Rising home prices may be disguising an uncomfortable truth: homeowners are not recovering as fast as home prices.
Fitch Ratings analysts suggest skyrocketing prices in key markets are doing more harm than good when analyzed next to other economic data.
Consequently, recent home price gains could stall or even reverse the housing recovery, Fitch suggested.
“In many markets, fundamentals are improving as unemployment rates continue declining, while low prices and low interest rates have affordability high,” analysts for the credit rating agency explained.
“However, especially in cities that never fully unwound the mid-2000s bubble, rapidly increasing price levels are a potential cause for concern.”
Not surprisingly, many of these areas are in California, which has seen price increases of 13% in the past year.
In Los Angeles, prices are up more than 10% in the past year despite a stubborn unemployment rate that is well above 10%. Not to mention, real estate incomes have declined over the course of the past two years.
On a similar note, CoreLogic noted earlier this month that residential investment and rising home prices are highly contingent on the dynamics of the local economy.
When looking at price declines experienced from peak levels set prior to the downturn, the western region – including California – performed the worst with steeper price declines.
Several factors are combining to form an environment supportive of brisk home price growth, but few are capable of providing long-term support to sustain the recent pace of improvement, Fitch added.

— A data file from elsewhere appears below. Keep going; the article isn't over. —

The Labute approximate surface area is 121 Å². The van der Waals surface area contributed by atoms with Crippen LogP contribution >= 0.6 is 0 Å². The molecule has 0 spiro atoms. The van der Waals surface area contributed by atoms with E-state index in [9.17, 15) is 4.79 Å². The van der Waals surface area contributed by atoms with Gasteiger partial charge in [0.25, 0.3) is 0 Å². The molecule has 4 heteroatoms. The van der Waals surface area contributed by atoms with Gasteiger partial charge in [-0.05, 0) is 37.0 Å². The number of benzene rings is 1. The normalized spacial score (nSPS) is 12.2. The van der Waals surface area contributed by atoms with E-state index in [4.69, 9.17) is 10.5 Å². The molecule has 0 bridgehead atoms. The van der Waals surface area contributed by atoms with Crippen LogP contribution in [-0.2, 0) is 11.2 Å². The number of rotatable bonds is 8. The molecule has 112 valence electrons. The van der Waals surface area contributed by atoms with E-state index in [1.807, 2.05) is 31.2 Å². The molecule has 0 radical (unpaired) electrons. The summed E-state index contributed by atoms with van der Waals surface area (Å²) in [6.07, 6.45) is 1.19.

For the most part, restricted housing supply and bolstered demand are pushing prices higher.
“We believe this level of housing demand is likely to abate once the pent-up demand is satisfied,” Fitch analysts explained.
They added, “The supply is also artificially low, as recent regulations have limited the pace of foreclosure sales and the large percentage of underwater borrowers continues to hope for future price increases to be able to sell their homes at a profit.”
CoreLogic released a report Wednesday, explaining that foreclosure activity continues to wane across the nation, but problem areas still remain.
“Six states have year-over-year declines in the foreclosure inventory of more than 40%, and in Arizona and California the year-over-year decline is more than 50%,” said Dr. Mark Fleming, chief economist for CoreLogic.
Even so, the recovery remains bifurcated with judicial foreclosure states maintaining the highest foreclosure inventory rates while judicial states continue to work through their distressed pipelines.
The supply-demand imbalance is even more pronounced in regional markets, which are experiencing strong institutional and retail bids for rental properties.
For instance, the low rates and steep drop in prices, combined with a decline in homeownership, have attracted an estimated $8 billion to $10 billion of new capital to the sector, the report said.
As a result, many markets have a large number of buyers vying for a limited number of properties.